Plaintiff acknowledges the existence of the Lone Pine Tribal Council, but fails to explain what steps he has taken (if any) to have his claim heard and resolved by that tribal body. Plaintiff states cryptically that he "has approached" the Lone Pine Tribal Council, and that while the Council is "sympathetic" to his case, it has taken no action in response. (Doc. No. 28 at 4.) An affidavit submitted in support of plaintiff's motion for summary judgment is similarly vague, stating merely that plaintiff "has made numerous attempts to evict [defendant]" from the property in question. (Doc. No. 26 at 12.) Based upon plaintiff's representations to the court, it is not at all clear whether any competent law-applying tribal body has attempted to resolve this dispute between plaintiff and defendant. Indeed, this case demonstrates the wisdom of requiring individuals such as plaintiff to exhaust their remedies prior to filing suit, because doing so necessarily generates a record for the district court to review. See Middlemist v. Sec'y of U.S. Dep't of Interior, 824 F. Supp. 940, 946-47 (D. Mont. 1993), aff'd sub nom. Middlemist v. Babbitt, 19 F.3d 1318 (9th Cir. 1994). The court concludes on these facts that plaintiff has failed to carry his burden of demonstrating exhaustion of tribal remedies. See Attorney's Process & Investigation Servs., Inc. v. Sac & Fox Tribe of The Mississippi In Iowa, 401 F. Supp. 2d 952, 962 (N.D. Iowa 2005); Takes Gun v. Crow Tribe of Indians, 448 F. Supp. 1222, 1227 (D. Mont. 1978) (holding that where the status of an administrative remedy is unclear, "the responsibility falls upon the plaintiffs to demonstrate that either no administrative remedies exist, or that the existing remedies have been exhausted").

In her answer filed in this case, defendant refers to the Lone Pine Paiute-Shoshone Local Committee. (Doc. No. 7 at 16.) Although her statement is not entirely clear, it appears that this body is distinct from the Lone Pine Tribal Council, and may be in the process of resolving the instant dispute. --------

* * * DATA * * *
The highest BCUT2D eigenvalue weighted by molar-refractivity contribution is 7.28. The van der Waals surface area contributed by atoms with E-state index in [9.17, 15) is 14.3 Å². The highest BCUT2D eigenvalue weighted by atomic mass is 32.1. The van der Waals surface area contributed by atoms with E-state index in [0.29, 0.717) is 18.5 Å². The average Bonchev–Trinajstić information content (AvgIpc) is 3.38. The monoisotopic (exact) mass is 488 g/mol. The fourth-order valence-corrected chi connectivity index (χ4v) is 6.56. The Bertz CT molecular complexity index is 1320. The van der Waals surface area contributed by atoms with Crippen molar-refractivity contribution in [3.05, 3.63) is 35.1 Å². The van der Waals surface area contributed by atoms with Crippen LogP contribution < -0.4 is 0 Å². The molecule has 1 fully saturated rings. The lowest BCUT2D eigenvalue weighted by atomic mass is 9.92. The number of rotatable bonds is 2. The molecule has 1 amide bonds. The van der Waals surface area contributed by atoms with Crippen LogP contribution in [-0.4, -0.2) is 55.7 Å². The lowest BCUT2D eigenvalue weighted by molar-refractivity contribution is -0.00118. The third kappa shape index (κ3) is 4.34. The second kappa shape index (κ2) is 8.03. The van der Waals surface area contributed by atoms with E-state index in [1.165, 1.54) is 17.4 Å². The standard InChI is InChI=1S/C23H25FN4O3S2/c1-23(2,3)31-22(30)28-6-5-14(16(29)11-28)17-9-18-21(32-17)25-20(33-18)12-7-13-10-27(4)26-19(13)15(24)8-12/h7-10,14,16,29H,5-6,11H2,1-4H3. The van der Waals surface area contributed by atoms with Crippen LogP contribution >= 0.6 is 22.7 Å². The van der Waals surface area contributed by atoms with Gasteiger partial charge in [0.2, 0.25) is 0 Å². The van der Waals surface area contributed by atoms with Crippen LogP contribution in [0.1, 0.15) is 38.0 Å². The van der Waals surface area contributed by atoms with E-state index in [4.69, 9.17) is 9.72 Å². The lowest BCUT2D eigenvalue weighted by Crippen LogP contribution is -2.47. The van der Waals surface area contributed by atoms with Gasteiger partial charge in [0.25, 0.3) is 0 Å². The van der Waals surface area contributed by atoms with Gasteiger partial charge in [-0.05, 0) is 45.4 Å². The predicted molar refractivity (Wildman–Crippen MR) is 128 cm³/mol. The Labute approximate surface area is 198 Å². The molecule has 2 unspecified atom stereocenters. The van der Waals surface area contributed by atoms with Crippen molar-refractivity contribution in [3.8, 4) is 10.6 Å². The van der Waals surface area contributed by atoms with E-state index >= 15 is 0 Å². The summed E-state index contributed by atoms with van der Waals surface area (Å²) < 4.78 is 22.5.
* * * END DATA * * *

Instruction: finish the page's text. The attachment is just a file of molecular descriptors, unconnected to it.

The remaining question is whether the court should stay these proceedings to permit plaintiff to exhaust his tribal remedies or, alternatively, if it should dismiss the action without prejudice. While there does not appear to be a precise test to be applied in resolving this question, the Ninth Circuit has indicated that where the litigation has been "lengthy," the district court should stay the action rather than dismissing it without prejudice. Marceau, 540 F.3d at 921. Such concerns are absent here. This case has been pending for slightly over a year, but a review of the docket indicates that little, if any, discovery has occurred. (See Doc. No. 18.) Accordingly, the court finds that the most prudent course is to dismiss this action without prejudice. If plaintiff is able to satisfactorily demonstrate to the court that he has exhausted tribal remedies or, alternatively, can demonstrate that exhaustion of such remedies would be futile, he may refile this action.

For these reasons,

1. This action is dismissed, without prejudice, for failure to exhaust tribal remedies; and
2. The Clerk of the Court is directed to close this case.


Dated: November 8 , 2018